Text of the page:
A Maiden thoroughbred named Cane Smoke was photographed last Sunday at Grafton with race jockey Matthew Dracos. This equine version of Cane Smoke needs to win just 123 races to equal the feat of a great pacer from Mackay. (Photo Dan Costello)
I rarely look at mid-week or Sunday race fields, as apart from being generally busier than a Beirut bricklayer, I think in racing one can get information overload, however last Sunday my attention was drawn to a Maiden thoroughbred starter in Race 2 at Grafton, as it was named Cane Smoke - and I thought to myself “gee I hope you can run or you will be a disgrace to the fine name of Cane Smoke”. The Grafton thoroughbred race was a 1400-metre Maiden and I didn’t watch the race, but I see in the results that Cane Smoke ran second, beaten in a photo at 14/1 for a trainer named Peter Richards and jockey Matthew Dracos, so maybe one day the horse will ring up number one. The thoroughbred Cane Smoke is by a stallion called Felix The Cat, so let’s hope he doesn’t just inherit the “Cat” part of his father’s name. Hopefully he will throw more to his mother’s side, as her owners happened upon the positive name of Swift Lass and trained out of the John Shelton yard at Grafton, Swift Lass, a mare by Danzig’s American born son Monongahela, won 10 races from 32 starts and retired to the breeding barn with earnings of $42,680. In another amazing statistic I found out when studying the racetrack performance of Swift Lass in all her 10 wins she was partnered by only one jockey - Stephen Tracey - even though numerous other jockeys had ridden her during her career, including Glen Colless, Dan Wheeler, Anthony Merritt, David Crossland, Matt Bennett, Stephen Treweek and Michael Ahearn.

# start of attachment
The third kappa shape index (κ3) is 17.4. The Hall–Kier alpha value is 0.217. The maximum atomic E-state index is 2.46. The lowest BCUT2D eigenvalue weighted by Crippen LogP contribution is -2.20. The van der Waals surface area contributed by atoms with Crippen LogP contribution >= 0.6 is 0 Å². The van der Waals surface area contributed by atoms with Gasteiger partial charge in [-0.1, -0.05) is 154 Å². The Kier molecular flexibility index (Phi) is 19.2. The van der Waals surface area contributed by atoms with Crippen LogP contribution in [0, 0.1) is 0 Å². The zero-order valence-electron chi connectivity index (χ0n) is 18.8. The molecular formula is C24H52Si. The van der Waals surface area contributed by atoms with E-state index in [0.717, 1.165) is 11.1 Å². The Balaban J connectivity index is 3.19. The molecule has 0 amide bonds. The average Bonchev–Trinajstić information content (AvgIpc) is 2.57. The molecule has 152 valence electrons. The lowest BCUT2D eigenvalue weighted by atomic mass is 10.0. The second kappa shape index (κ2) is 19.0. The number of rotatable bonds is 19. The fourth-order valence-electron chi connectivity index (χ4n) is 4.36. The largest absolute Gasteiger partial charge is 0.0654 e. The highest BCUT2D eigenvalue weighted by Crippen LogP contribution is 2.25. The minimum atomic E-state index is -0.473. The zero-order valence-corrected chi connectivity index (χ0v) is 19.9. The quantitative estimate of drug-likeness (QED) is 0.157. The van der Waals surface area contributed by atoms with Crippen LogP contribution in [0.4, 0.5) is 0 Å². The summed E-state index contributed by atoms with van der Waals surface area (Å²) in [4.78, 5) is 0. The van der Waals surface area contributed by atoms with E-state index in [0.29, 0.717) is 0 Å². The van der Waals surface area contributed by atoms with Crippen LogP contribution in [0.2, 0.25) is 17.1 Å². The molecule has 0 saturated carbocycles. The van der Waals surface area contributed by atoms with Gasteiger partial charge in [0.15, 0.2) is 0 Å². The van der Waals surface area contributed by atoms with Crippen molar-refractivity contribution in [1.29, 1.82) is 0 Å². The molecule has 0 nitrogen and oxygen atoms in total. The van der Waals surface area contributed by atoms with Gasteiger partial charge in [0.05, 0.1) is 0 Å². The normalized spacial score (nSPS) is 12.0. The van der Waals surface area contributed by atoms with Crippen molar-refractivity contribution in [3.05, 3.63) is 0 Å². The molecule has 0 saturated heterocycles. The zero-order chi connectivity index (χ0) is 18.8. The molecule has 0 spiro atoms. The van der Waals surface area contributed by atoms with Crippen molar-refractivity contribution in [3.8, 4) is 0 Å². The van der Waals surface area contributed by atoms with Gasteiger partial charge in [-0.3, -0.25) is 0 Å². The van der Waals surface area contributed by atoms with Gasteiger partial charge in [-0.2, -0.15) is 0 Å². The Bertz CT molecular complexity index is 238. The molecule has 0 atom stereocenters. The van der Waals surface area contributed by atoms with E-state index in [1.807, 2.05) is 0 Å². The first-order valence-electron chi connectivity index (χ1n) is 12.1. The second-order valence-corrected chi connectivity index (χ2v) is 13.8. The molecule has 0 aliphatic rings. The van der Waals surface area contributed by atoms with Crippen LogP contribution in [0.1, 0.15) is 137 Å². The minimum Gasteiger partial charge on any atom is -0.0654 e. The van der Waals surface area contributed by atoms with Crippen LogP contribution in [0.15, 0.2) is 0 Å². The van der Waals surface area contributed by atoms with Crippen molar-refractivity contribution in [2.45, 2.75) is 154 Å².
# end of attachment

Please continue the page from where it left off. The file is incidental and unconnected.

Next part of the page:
However the thoroughbred with the name Cane Smoke sure has a long way to go to catch up to one of the greatest pacers that Queensland ever got to see - the Mackay based Cane Smoke. I went to the bible of harness racing to find out all about Cane Smoke for readers - to a wonderful book by author Raymond Lowndes called “From Kedron To Albion Park – A Pictorial of Trotting in Queensland, Book 2, 1950-1968” and this is what Raymond Lowndes wrote of the Mackay champ:
“In 1981, Brian (Manzelmann) was in Sydney with mate Charlie Pearce, they’d gone to Rooty Hill to have a look at some horses and his attention was taken by one particular animal which Charlie described as a $250 ‘dogger’. This ‘dogger’ was owned at the time by Charlie and Tod Sloan. The unnamed 5-year-old had been broken in, gaited, but never raced and Brian asked him if he could give him a go. So ‘Smokey’ as Charlie’s son Shawn had him named, went north to Mackay. Brian recalled “We had to give him a proper name and I kept thinking about all the smoke from the fires on the cane farms for six months of the year, so I decided to name him Cane Smoke.” Brian’s wife Marlene said, ‘he had a few lurks and perks at the start; if he didn’t like work any day he would put on a turn and you’d have to wait until he was ready to train.’ The bookies quoted Cane Smoke at 100/1 for his first race and (he) stood flat-footed at the noise of the strands flying back, but he didn’t disgrace himself at the business end of the race as at his next start he was 5/2.